"We had a great laugh that time. He was a lovely man. It’s so sad to hear the news today."
 

gottathink

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In this thread there have been a few less than complimentary remarks made about Prince Charles, the Queen's eldest child. I have never met him but two people I am close to have. I thought I would therefore share with the Forum their experiences with the man, which show him in two different lights and reveal that, like most of us, he is a complex individual with both good and bad aspects to his character.
Thank you MJF
Those are very interesting stories and you illustrate your thesis very well.
We often expect other people to be ideal whilst allowing ourselves less than ideal behaviour that perhaps we think no one cares or notices.
 

Scottie

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Thank you MJF
Those are very interesting stories and you illustrate your thesis very well.
We often expect other people to be ideal whilst allowing ourselves less than ideal behaviour that perhaps we think no one cares or notices.

Indeed. We like to rush to the conclusion that people are psychopaths. Assuming that 6% of the population are actual psychos, we have a 94% chance of getting it wrong. Even those who are ponerized are technically still 'souls in struggle' to one degree or another.

Even after all the cards are down, it's still not wise to assume that we know a person. Life consists of many rounds of cards, not just a single hand.

Sometimes I think we cling to how someone else was (or is sometimes), not how they are now. In that case, it's our own emotional nonsense that gets in the way of things. It's also not observing and accepting what is, which as we know is a very bad idea in general.
 

MJF

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Indeed. We like to rush to the conclusion that people are psychopaths. Assuming that 6% of the population are actual psychos, we have a 94% chance of getting it wrong. Even those who are ponerized are technically still 'souls in struggle' to one degree or another.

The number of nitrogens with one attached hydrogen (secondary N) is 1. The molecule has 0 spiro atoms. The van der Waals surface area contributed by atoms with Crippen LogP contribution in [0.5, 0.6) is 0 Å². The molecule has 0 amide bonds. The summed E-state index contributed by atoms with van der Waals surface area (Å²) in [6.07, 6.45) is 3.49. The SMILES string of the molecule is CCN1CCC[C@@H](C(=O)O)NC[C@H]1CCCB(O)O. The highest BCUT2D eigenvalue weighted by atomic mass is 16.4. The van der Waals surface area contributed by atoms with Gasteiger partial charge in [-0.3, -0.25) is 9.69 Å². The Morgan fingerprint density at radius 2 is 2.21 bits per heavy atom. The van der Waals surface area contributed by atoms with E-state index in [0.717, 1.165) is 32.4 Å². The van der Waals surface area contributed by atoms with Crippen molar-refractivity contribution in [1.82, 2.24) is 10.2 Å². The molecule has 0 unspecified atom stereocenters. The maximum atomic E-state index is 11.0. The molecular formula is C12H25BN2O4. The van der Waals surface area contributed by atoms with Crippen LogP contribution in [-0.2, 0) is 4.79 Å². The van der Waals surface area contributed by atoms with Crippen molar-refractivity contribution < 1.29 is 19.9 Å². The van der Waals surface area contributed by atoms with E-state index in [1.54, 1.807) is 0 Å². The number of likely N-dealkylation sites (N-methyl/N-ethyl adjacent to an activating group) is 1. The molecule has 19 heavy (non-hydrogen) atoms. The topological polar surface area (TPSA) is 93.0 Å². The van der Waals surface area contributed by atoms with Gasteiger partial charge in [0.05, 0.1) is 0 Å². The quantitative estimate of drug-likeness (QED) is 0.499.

Even after all the cards are down, it's still not wise to assume that we know a person. Life consists of many rounds of cards, not just a single hand.

Sometimes I think we cling to how someone else was (or is sometimes), not how they are now. In that case, it's our own emotional nonsense that gets in the way of things. It's also not observing and accepting what is, which as we know is a very bad idea in general.
Scottie, I agree with you. I saw pictures of Prince Charles yesterday visiting with Camilla the flowers of remembrance that have been left by people to honour his father. He was fighting to hold back the tears and not very successfully. I don't think a genuine psychopath could put on such a good act. I married a low grade psychpath and when I attended my mother in law's funeral I was astounded that she did not shed one tear for her mother.
 

Pashalis

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I married a low grade psychpath and when I attended my mother in law's funeral I was astounded that she did not shed one tear for her mother.

I think there are a lot of possible reasons why somebody wouldn’t cry on a funeral and many of those reasons have nothing to do with the person being a Psychopath or anything remotely like that. Just want to point that out in case anyone reading the above is coming away with the idea that something like not crying in a funeral is a reliable way to „detect“ a Psychopath.
 

Laura

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I think there are a lot of possible reasons why somebody wouldn’t cry on a funeral and many of those reasons have nothing to do with the person being a Psychopath or anything remotely like that. Just want to point that out in case anyone reading the above is coming away with the idea that something like not crying in a funeral is a reliable way to „detect“ a Psychopath.

Not only that, but psychopaths can turn on the alligator tears when they want to, completely deceiving their audience.
 

Charade